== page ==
In the Driver's Seat, by Helen Simpson, is a collection of short stories which talk about ordinary people as they travel on the highway called life. Sometimes the trip takes one down a straight path right to the desired destination. Other times, the road has bumps. These can be large or small, but they jolt the driver out of thinking 'it can't happen to me'.
Talk about dangerous! Warning signs often ignored lead to serious harm later. Perhaps a good example lies in young people who only try ecstasy once. The pleasure gained by taking the illegal substance turns temporary. Death just might come within hours. What was that about fun?
"If I'm Spared" focuses on pushing boundaries. Tom is a foreign correspondent, meaning he travels to exotic locations for news coverage. Most might think this brings plenty of excitement. Be that as it may, our newshound decides to push his luck by cheating. Does his wife suspect? Probably. She would have to be deaf, dumb, and blind not to have suspicions from the phone calls and other giveaways. A routine appointment at a doctor's soon gives Tom the wake up call he needs to hear.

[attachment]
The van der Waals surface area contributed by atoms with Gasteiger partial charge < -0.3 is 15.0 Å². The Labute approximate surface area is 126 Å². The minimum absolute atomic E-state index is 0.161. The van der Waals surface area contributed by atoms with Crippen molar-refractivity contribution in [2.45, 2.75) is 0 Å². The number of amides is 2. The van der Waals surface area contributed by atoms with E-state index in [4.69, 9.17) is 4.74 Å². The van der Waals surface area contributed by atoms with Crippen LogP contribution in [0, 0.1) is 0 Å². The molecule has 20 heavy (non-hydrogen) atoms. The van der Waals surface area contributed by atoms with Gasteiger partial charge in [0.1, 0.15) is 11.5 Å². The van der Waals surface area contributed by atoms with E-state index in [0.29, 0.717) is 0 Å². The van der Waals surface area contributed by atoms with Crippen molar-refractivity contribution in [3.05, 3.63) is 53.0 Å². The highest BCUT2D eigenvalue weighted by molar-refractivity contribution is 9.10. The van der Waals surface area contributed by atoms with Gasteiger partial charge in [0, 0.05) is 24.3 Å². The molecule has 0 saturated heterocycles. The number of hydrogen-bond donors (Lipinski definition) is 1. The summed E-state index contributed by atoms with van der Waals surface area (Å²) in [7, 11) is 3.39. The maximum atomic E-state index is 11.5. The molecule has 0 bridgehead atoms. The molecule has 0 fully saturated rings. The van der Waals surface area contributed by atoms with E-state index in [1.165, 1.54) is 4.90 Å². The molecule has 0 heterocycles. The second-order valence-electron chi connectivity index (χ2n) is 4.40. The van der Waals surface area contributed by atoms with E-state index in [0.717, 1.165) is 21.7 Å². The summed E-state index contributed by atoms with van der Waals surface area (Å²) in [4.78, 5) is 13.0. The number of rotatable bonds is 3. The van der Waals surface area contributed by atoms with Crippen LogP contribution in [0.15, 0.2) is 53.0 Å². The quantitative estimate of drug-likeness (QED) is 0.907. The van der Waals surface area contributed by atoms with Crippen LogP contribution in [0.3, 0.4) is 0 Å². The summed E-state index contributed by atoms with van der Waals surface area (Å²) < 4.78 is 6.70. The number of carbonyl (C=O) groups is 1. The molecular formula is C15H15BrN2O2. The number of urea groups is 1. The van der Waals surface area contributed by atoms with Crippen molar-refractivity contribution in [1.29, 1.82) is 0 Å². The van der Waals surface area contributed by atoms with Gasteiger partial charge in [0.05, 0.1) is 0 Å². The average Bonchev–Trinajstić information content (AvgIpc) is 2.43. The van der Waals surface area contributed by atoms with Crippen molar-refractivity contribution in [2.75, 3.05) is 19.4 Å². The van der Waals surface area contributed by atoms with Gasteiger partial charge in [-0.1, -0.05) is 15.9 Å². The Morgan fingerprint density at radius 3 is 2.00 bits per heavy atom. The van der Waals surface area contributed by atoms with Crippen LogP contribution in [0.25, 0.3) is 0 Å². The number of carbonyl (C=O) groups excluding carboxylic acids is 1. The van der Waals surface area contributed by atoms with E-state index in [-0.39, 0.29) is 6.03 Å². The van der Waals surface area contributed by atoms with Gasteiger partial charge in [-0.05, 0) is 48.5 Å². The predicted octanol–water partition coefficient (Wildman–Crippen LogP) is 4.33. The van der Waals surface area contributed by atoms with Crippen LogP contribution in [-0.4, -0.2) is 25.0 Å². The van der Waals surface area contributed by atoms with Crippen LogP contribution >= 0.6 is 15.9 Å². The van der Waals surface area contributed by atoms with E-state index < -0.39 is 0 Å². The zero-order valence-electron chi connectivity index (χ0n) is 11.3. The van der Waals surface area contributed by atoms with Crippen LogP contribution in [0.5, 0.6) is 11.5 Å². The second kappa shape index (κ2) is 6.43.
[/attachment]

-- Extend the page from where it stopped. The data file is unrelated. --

"Up at a Villa" shows people taking a different risk. They go swimming in someone else's pool. Let's see, what could possibly go wrong? The fact they went skinny dipping does not improve things. Footsteps and voices alert them of an upcoming problem. The now naked four can only hide helplessly until an escape works out.
"Every Third Thought" shows how fleeting life truly is. A teacher on her lunch break understands. She remembers how many people she knows are in poor health. Due to one gossip's ever-blabbing tongue, she has little choice but to.
On the other hand, "The Phlebotomist's Love Life" shares the story of a woman with a certain thought consuming her. War. It practically has to be, since others around her do not seem to talk about much else. Some are colleagues while others have family members serving in the military.
All in all, these stories open the door to just how strong a writer Simpson is. Each is a gem in itself. The themes are timeless, but a fresh take makes the words interesting.Powered by Sidelines